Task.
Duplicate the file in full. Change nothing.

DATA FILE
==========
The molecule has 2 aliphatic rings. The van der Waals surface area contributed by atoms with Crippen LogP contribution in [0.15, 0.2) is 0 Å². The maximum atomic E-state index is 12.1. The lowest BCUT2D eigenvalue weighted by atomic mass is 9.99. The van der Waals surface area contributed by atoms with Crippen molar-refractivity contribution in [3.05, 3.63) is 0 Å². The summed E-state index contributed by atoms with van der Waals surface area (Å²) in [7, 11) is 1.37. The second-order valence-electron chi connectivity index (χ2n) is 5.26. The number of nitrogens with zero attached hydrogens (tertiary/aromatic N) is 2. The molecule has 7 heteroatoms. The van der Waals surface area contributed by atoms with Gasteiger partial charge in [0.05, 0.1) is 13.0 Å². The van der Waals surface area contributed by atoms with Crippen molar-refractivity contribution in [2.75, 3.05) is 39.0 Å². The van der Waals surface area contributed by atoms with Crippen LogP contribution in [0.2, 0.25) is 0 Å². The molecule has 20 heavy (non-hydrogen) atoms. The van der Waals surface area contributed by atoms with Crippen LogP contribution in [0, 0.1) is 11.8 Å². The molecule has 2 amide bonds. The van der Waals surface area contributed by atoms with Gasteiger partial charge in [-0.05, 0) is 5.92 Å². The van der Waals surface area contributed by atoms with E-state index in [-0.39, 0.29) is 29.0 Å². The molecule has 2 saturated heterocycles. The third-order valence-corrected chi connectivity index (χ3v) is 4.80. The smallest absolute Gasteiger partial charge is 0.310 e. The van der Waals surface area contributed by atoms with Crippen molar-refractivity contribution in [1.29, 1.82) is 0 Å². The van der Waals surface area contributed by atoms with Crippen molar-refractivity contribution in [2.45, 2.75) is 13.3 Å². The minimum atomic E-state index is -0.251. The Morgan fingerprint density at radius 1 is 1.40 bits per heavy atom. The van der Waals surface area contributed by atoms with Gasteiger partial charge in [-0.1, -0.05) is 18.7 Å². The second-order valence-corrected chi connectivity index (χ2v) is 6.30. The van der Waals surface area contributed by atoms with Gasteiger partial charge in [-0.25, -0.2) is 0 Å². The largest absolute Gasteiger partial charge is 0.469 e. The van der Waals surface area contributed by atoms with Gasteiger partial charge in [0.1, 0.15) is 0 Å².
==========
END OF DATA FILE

The molecule has 2 aliphatic rings. The van der Waals surface area contributed by atoms with Crippen LogP contribution in [0.15, 0.2) is 0 Å². The maximum atomic E-state index is 12.1. The lowest BCUT2D eigenvalue weighted by atomic mass is 9.99. The van der Waals surface area contributed by atoms with Crippen molar-refractivity contribution in [3.05, 3.63) is 0 Å². The summed E-state index contributed by atoms with van der Waals surface area (Å²) in [7, 11) is 1.37. The second-order valence-electron chi connectivity index (χ2n) is 5.26. The number of nitrogens with zero attached hydrogens (tertiary/aromatic N) is 2. The molecule has 7 heteroatoms. The van der Waals surface area contributed by atoms with Gasteiger partial charge in [0.05, 0.1) is 13.0 Å². The van der Waals surface area contributed by atoms with Crippen molar-refractivity contribution in [2.75, 3.05) is 39.0 Å². The van der Waals surface area contributed by atoms with Crippen LogP contribution in [0.2, 0.25) is 0 Å². The molecule has 20 heavy (non-hydrogen) atoms. The van der Waals surface area contributed by atoms with Crippen LogP contribution in [0, 0.1) is 11.8 Å². The molecule has 2 amide bonds. The van der Waals surface area contributed by atoms with Gasteiger partial charge in [-0.05, 0) is 5.92 Å². The van der Waals surface area contributed by atoms with E-state index in [-0.39, 0.29) is 29.0 Å². The molecule has 2 saturated heterocycles. The third-order valence-corrected chi connectivity index (χ3v) is 4.80. The smallest absolute Gasteiger partial charge is 0.310 e. The van der Waals surface area contributed by atoms with Crippen molar-refractivity contribution in [1.29, 1.82) is 0 Å². The van der Waals surface area contributed by atoms with Crippen molar-refractivity contribution in [2.45, 2.75) is 13.3 Å². The minimum atomic E-state index is -0.251. The Morgan fingerprint density at radius 1 is 1.40 bits per heavy atom. The van der Waals surface area contributed by atoms with Gasteiger partial charge in [-0.1, -0.05) is 18.7 Å². The second-order valence-corrected chi connectivity index (χ2v) is 6.30. The van der Waals surface area contributed by atoms with Gasteiger partial charge in [-0.25, -0.2) is 0 Å². The largest absolute Gasteiger partial charge is 0.469 e. The van der Waals surface area contributed by atoms with Gasteiger partial charge in [0.1, 0.15) is 0 Å².